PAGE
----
List of epidemics
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Top epidemics by death toll[change | change source]
These are pandemics more than 1 million death. Events in boldface are ongoing. For a given epidemic, the average of its estimated death toll range is used for ranking. If the death toll averages of two or more epidemics equal, then the smaller the range, the higher the rank. The most fatal pandemic was the Black Death in Europe duirng the Middle Age.
|1||Black Death||75–200 million||1346–1353||Europe, Asia, and North Africa||At the beginning of the second plague pandemic, about 30%-60% of the European population killed; one of the most deadliest pandemic in history; no sources found.|
|2||Spanish flu||17–100 million||1918–1920||Worldwide||Studies believe the death toll is around 50 million. It is closely related to the First World War. The first wave of the epidemic was recorded in military camps in Kansas.|
|3||Plague of Justinian||15–100 million||541-542||Europe and West Asia||The beginning of the first plague pandemic was named after the Byzantine emperor Justinian I. Approximately 25%-60% of the European population had died.|
|4||HIV/AIDS pandemic||35 million+ (as of 2020)||1981–present||Worldwide||Researchers believe that the virus was transmitted to humans by chimpanzees in West Africa. The earliest cases of AIDS were recorded in Congo as early in 1960s.|
|5||Third plague pandemic||12–15 million||1855–1960||Worldwide||Yunnan originated in the Xianfeng period of the Qing Dynasty and was closely related to the suppression of Huichang in Yunnan by the Qing army. The main deaths occurred in India and China. This pandemic has caused major regional epidemics, such as the Hong Kong plague and the Northeast plague.|
|6||Cocoliztli Epidemic of 1545–1548||5–15 million||1545–1548||Mexico||From 1545 to 1548, the first wave of epidemics died from 5 million to 15 million (about 80% of the Mexican population); the second wave of epidemics from 1576 to 1578 died of 2 million to 2.5 million (about 50% of the Mexican population). May be brought in by the European colonists.|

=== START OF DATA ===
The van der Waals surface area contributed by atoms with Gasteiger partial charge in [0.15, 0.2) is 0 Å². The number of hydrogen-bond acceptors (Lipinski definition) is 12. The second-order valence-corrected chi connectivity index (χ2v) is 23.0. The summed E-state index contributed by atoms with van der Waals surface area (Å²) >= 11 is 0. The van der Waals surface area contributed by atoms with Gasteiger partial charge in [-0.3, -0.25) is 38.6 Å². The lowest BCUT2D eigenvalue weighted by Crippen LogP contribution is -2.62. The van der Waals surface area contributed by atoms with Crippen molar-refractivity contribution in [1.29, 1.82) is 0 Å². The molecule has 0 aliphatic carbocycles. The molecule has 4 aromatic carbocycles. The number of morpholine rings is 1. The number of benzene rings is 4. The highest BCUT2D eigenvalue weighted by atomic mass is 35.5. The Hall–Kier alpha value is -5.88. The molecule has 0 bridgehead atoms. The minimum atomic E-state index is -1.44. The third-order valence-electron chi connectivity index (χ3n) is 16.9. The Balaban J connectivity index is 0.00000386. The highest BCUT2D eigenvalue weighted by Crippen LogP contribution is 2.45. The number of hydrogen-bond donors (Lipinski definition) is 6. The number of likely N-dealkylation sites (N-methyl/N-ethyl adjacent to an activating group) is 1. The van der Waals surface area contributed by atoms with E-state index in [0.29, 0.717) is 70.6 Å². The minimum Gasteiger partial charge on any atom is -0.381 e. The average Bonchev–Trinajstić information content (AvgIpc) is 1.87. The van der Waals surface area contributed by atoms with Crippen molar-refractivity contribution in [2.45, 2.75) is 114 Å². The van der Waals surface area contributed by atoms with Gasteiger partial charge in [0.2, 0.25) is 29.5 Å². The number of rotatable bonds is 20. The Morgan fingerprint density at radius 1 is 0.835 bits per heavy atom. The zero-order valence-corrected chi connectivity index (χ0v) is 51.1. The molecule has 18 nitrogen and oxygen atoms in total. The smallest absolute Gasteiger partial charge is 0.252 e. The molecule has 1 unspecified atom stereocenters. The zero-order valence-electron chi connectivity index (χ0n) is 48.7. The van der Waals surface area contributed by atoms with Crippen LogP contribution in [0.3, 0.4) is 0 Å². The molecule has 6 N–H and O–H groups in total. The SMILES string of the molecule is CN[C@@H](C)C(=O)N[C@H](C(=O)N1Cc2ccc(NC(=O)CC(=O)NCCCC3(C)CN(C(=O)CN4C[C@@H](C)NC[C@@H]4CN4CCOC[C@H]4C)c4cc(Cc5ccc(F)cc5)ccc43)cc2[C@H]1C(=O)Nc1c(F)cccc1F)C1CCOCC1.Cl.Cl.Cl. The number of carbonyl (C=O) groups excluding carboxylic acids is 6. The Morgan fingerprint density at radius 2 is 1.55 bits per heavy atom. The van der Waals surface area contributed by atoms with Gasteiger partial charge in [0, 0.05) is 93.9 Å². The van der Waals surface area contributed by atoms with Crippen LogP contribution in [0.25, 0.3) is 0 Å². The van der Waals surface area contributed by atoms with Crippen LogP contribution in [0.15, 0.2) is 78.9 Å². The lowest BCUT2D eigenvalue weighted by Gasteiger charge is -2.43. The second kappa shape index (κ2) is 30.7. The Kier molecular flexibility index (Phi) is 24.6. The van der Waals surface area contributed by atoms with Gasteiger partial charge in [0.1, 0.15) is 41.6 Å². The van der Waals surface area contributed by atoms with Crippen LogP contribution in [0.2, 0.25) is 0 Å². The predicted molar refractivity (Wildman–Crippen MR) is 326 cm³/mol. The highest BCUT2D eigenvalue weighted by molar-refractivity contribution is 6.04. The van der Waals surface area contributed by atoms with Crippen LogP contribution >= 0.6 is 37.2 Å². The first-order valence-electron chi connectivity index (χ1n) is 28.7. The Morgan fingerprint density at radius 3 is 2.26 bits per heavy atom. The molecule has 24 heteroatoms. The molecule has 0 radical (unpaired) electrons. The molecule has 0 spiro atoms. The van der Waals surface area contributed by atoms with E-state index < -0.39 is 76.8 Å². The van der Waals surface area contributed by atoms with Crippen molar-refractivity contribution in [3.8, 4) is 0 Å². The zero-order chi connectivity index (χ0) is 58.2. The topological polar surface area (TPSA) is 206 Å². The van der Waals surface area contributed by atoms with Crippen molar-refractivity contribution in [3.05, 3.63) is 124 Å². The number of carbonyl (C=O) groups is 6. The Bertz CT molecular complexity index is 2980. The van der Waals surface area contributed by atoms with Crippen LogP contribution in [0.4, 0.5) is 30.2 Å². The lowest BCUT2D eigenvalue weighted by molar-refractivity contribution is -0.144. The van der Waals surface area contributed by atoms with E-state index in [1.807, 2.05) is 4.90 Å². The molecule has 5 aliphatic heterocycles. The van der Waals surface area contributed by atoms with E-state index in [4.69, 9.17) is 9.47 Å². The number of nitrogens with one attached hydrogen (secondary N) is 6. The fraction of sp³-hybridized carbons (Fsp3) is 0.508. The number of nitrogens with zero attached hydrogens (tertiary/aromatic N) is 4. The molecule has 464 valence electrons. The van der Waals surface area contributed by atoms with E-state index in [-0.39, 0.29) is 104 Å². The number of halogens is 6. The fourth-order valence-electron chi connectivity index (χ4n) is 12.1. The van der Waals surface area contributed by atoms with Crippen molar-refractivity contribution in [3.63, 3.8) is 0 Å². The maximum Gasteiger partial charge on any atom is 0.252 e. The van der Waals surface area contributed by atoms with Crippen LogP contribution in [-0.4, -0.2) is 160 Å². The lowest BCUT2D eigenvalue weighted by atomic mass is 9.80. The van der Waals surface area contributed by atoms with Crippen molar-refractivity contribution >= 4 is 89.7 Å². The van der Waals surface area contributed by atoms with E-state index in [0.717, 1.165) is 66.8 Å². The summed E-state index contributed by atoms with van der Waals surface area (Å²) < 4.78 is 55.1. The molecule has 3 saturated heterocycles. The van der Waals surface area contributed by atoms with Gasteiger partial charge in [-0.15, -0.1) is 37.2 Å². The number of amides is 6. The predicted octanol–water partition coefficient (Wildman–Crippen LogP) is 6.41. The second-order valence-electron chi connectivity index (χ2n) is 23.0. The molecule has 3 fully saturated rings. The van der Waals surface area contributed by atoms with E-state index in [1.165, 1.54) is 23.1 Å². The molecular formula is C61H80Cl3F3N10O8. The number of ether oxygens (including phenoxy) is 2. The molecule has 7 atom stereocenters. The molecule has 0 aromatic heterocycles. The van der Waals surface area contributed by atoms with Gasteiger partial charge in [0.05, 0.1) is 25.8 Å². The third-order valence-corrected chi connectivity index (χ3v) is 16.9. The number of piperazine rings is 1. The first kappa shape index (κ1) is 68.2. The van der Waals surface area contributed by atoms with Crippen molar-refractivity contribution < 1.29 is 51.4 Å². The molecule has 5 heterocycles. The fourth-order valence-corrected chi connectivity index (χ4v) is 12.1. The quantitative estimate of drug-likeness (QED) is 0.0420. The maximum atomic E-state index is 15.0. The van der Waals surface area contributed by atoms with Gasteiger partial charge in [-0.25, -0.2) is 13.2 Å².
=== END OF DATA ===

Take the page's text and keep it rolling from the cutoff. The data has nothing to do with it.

|7||Antonine Plague||5–10 million||165–180 (possibly up to 190)||Roman Empire||Brought back from the Near East by the Roman Empire. This was named after the Roman emperor who was in power at the time.|
|8||1520 Mexico smallpox epidemic||5–8 million||1519–1520||Mexico||Introduced the European "Navigation Discovery" period, the smallpox pandemic played an important role in Spain's conquest of the Aztec Empire.|
|9||Asian flu||1–4 million||1957–1958||Worldwide||It is believed that the virus originated from the type A avian influenza virus that first broke out in Guizhou, China. American microbiologist, Morris Hillerman, had invented a vaccine that saved hundreds of thousands of lives.|
|Hong Kong flu||1–4 million||1968–1969||Worldwide||The Asian influenza virus transferred its antigenic form and broke out for the first time in Hong Kong. At that time, it was also called to be "Mao flu" or "Mao Zedong flu".|
|10||1918–1922 Russia typhus epidemic||2–3 million||1918–1922||Russia||Mainly occurred during the First World War and the Russian Civil War.|
|12||COVID-19 pandemic||2.5 million+ (as of March 2021)||2019–present||Worldwide||The pandemic began in the Chinese city of Wuhan in the fall of 2019. Experts believe there are significant numbers of unreported cases that vary from region to region. From the excess mortality figures available for individual countries, it can be deduced that the actual deaths are significantly higher.|
|14||Cocoliztli epidemic of 1576||2–2.5 million||1576–1580||Mexico||A epidemics from 1576 to 1578 died of 2 million to 2.5 million (approximately 50% of the Mexican population). This disease could might have brought the from the European people after being colonized from America.|
|15||735–737 Japanese smallpox epidemic||2 million||735–737||Japan||In the 6th century AD, smallpox and the Silk Road trade activities spread to Japan and the Korean Peninsula. Since then, about one-third of the Japanese population has died.|
|1772–1773 Persian Plague||2 million||1772–1773||Persia||The second plague pandemic broke out in Baghdad (now the capital of Iran).|
|16||Naples Plague||1.25 million||1656–1658||Italy||The second plague pandemic was introduced from other European countries, mainly affecting the central and southern regions of Italy (the Kingdom of Naples), causing a devastating by almost wipped out the population of Naples.|
|17||Third cholera pandemic||1 million+||1846–1860||Worldwide||It first broke out in India, and about 1 million people died in the Russian Empire. During this period, the British doctor John Snow used scientific methods to determine the transmission route of cholera and successfully controlled the epidemic. He was hailed as the "father of epidemiology" by the later generations.|